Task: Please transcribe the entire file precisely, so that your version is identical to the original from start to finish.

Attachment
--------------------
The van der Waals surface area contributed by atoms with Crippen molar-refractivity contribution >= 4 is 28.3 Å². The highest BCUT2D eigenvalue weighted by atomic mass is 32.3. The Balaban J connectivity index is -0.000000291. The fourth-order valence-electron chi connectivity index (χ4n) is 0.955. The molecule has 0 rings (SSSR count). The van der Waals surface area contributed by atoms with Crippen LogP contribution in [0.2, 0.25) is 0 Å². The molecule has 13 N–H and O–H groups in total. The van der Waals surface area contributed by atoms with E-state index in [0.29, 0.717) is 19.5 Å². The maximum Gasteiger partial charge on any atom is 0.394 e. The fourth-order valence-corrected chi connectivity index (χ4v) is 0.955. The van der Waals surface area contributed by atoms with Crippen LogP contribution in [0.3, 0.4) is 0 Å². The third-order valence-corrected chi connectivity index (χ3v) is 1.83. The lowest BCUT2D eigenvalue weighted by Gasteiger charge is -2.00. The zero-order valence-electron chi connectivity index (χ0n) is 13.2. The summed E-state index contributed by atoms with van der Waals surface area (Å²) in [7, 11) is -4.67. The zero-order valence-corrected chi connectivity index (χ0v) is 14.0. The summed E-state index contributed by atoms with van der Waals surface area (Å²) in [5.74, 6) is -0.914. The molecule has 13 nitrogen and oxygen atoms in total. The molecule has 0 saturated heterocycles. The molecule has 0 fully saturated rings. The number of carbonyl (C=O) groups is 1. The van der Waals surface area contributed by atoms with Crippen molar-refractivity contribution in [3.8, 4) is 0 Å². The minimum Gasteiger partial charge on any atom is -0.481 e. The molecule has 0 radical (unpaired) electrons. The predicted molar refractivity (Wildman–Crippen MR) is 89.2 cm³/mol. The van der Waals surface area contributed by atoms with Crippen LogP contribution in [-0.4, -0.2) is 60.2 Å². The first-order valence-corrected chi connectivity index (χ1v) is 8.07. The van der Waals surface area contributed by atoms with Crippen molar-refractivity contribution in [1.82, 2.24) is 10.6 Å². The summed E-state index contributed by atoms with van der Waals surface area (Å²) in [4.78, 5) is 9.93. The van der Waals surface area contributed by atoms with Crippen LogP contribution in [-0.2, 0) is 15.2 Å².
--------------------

The van der Waals surface area contributed by atoms with Crippen molar-refractivity contribution >= 4 is 28.3 Å². The highest BCUT2D eigenvalue weighted by atomic mass is 32.3. The Balaban J connectivity index is -0.000000291. The fourth-order valence-electron chi connectivity index (χ4n) is 0.955. The molecule has 0 rings (SSSR count). The van der Waals surface area contributed by atoms with Crippen LogP contribution in [0.2, 0.25) is 0 Å². The molecule has 13 N–H and O–H groups in total. The van der Waals surface area contributed by atoms with E-state index in [0.29, 0.717) is 19.5 Å². The maximum Gasteiger partial charge on any atom is 0.394 e. The fourth-order valence-corrected chi connectivity index (χ4v) is 0.955. The van der Waals surface area contributed by atoms with Crippen LogP contribution in [0.3, 0.4) is 0 Å². The third-order valence-corrected chi connectivity index (χ3v) is 1.83. The lowest BCUT2D eigenvalue weighted by Gasteiger charge is -2.00. The zero-order valence-electron chi connectivity index (χ0n) is 13.2. The summed E-state index contributed by atoms with van der Waals surface area (Å²) in [7, 11) is -4.67. The zero-order valence-corrected chi connectivity index (χ0v) is 14.0. The summed E-state index contributed by atoms with van der Waals surface area (Å²) in [5.74, 6) is -0.914. The molecule has 13 nitrogen and oxygen atoms in total. The molecule has 0 saturated heterocycles. The molecule has 0 fully saturated rings. The number of carbonyl (C=O) groups is 1. The van der Waals surface area contributed by atoms with Crippen molar-refractivity contribution in [3.8, 4) is 0 Å². The minimum Gasteiger partial charge on any atom is -0.481 e. The molecule has 0 radical (unpaired) electrons. The predicted molar refractivity (Wildman–Crippen MR) is 89.2 cm³/mol. The van der Waals surface area contributed by atoms with Crippen LogP contribution in [-0.4, -0.2) is 60.2 Å². The first-order valence-corrected chi connectivity index (χ1v) is 8.07. The van der Waals surface area contributed by atoms with Crippen molar-refractivity contribution in [1.82, 2.24) is 10.6 Å². The summed E-state index contributed by atoms with van der Waals surface area (Å²) in [4.78, 5) is 9.93. The van der Waals surface area contributed by atoms with Crippen LogP contribution in [-0.2, 0) is 15.2 Å².